I know it was just a dream, but it was very real one to me.  I can't think of him without remembering that dream.

Friday, September 16, 2011

free love


Youthful idiots from the Summer of Love embraced and flaunted 'free love'.  It was a term we heard a lot back in the day.  By the time the eighties got here, the HIV virus put nails into the coffin of that sexual liberating concept.  There suddenly became a fright filled silence as free loving boomers realized that they might have already had intercourse with death.  The disease could remain latent for up to ten years.  Young people in their sexual prime began dropping like flower petals in the wind.  Who was going to be next?

All of a sudden the world realized that free love had a high price.  Those previously promiscuous boomers got real nervous as they were forced to endure free love's consequence.  They started seeing the benefits in abstinence and monogamy.  Embracing naked strangers quickly turned to distrusting willing strangers.  The season of free love finally changed.  Summer was over - and every one started feeling the chill.

Friday, September 2, 2011

push-up

Orange Push-Ups taste like Summer.  It's a simple pleasure that's still around and that has never changed.  I'm glad there's still some things of yesterday around today.

Monday, August 29, 2011

a funny man


I first became with Gene Wilder's unusual acting presence as Willy Wonka, but Wilder had more to offer.  In the seventies Gene hooked up with the great Mel Brooks.  We American movie goers had lots of comedies to watch throughout the seventies and eighties.  Amid all the laughter, Gene and Mel were giving us some real classics.  At the top of my list is Young Frankenstein...or is that  FRONKENSTEEN!?  Just prior to Young Frankenstein, Wilder starred as The Waco Kid that was originally offered to John Wayne in Blazing Saddles.    We all loved to watch anything with Gene Wilder and Marty Feldman - which includes The Adventures of Sherlock Holmes' Smarter Brother.

Gene later hooked up with comedian Richard Pryor in the smash hits Silver Streak and Stir Crazy.  They made a great comic duo - but the following movies with the two were not as cleverly written.  It's a shame, because Wilder and Pryor were incredible together.  Richard Pryor struggled with drug addiction and later suffered from Multiple Sclerosis.  Their last movie together, See No Evil - Hear No Evil, was a dismal failure.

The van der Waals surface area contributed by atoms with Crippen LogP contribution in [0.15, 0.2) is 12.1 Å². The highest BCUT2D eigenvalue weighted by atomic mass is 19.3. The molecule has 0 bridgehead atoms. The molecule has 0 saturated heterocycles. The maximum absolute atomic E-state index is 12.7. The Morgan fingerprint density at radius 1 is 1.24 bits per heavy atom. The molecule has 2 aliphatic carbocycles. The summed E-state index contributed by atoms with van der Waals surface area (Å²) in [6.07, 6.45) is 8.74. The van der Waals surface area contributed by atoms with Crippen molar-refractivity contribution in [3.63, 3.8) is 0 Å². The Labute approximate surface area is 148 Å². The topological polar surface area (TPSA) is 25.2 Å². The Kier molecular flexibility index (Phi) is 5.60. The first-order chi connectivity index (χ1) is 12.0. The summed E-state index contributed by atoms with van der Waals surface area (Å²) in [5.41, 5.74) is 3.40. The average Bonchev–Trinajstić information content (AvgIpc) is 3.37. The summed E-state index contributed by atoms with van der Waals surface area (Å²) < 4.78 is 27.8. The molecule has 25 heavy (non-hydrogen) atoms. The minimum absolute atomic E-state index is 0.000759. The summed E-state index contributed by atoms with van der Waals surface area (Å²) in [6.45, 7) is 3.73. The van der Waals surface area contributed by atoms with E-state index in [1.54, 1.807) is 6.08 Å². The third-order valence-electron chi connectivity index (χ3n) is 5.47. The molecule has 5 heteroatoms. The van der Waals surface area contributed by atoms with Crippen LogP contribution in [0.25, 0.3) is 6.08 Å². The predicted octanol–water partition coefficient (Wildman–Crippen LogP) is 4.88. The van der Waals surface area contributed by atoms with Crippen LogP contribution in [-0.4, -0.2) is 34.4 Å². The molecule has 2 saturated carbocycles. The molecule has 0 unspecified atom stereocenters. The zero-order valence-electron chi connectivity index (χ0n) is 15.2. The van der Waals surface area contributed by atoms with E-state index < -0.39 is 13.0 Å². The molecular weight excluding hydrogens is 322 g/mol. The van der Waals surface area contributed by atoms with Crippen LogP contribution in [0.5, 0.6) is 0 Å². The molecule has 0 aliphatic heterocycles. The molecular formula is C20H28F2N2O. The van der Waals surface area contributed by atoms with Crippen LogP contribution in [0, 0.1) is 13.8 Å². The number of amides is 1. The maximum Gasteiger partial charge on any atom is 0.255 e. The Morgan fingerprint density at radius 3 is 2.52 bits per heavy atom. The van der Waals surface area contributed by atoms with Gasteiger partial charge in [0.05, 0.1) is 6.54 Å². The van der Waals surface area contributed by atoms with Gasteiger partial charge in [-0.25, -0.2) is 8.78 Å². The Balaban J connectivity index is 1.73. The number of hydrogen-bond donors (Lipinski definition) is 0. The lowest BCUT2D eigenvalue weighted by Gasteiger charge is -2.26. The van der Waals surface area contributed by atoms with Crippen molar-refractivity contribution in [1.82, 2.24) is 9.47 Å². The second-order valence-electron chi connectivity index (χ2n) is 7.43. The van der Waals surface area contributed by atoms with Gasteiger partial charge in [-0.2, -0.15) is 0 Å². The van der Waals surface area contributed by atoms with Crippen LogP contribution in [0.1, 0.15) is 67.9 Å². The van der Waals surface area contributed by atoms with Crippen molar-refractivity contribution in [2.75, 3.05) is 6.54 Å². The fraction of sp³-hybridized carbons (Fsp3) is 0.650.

In The Frisco Kid, John Wayne was to play the role of Tommy the cowboy.  John Wayne backed out of the project because he had a set amount of 1 million dollars per picture. Warner Brothers wasn't willing to pay him for the part.  A young rising star Harrison Ford took the part.

Gene later married former SNL comedian Gilda Radner and made some humorous pictures together.  I know the two would've given us more - if Gilda had lived.
"I'm not so funny. Gilda was funny. I'm funny on camera sometimes. In life, once in a while. Once in a while. But she was funny."
-Gene Wilder

Sunday, August 28, 2011

scrumdiddlyumptious


The recent remake Charlie & The Chocolate Factory is an enjoyable movie.  I don't think any remake can recreate the Wonka world that starred Gene Wilder playing Willy.   Tim Burton cast Johnny Depp as Willy Wonka, and did a quirky-great job with the 2005 version - it just wasn't scrumdiddlyumptious.

When Willy Wonka & The Chocolate Factory (1971) was released, I had no idea what it was about.  I clearly remember a hot Sunday morning packed into the family station-wagon.  We were heading to a church in which dad was going to preach.  Dad did a lot of lay-speaking in those days, filling in for vacationing pastors.  Most of these preachers who were vacationing always seemed to pastor out of the way churches in the country.  I can't count how many Sunday's we spent driving to and from churches I'd never been to before.  Usually these churches were small white country churches with a cemetery around back.  There were so many trips like these, but I particularly remember this one because all the kids were talking about this movie about Willy Wonka.

Most of the preaching trips were long drives.  On this very trip I remember dad pulling the station-wagon into a small filling-station for a pit stop.  When we went into the building, I noticed a rack of a large selection of Willy Wonka candy.  I thought to myself "So this Willy Wonka Chocolate Factory is real?"  Having candy on the shelf somehow, to my young mind, seemed to validate that there really was a Willie Wonka somewhere out there.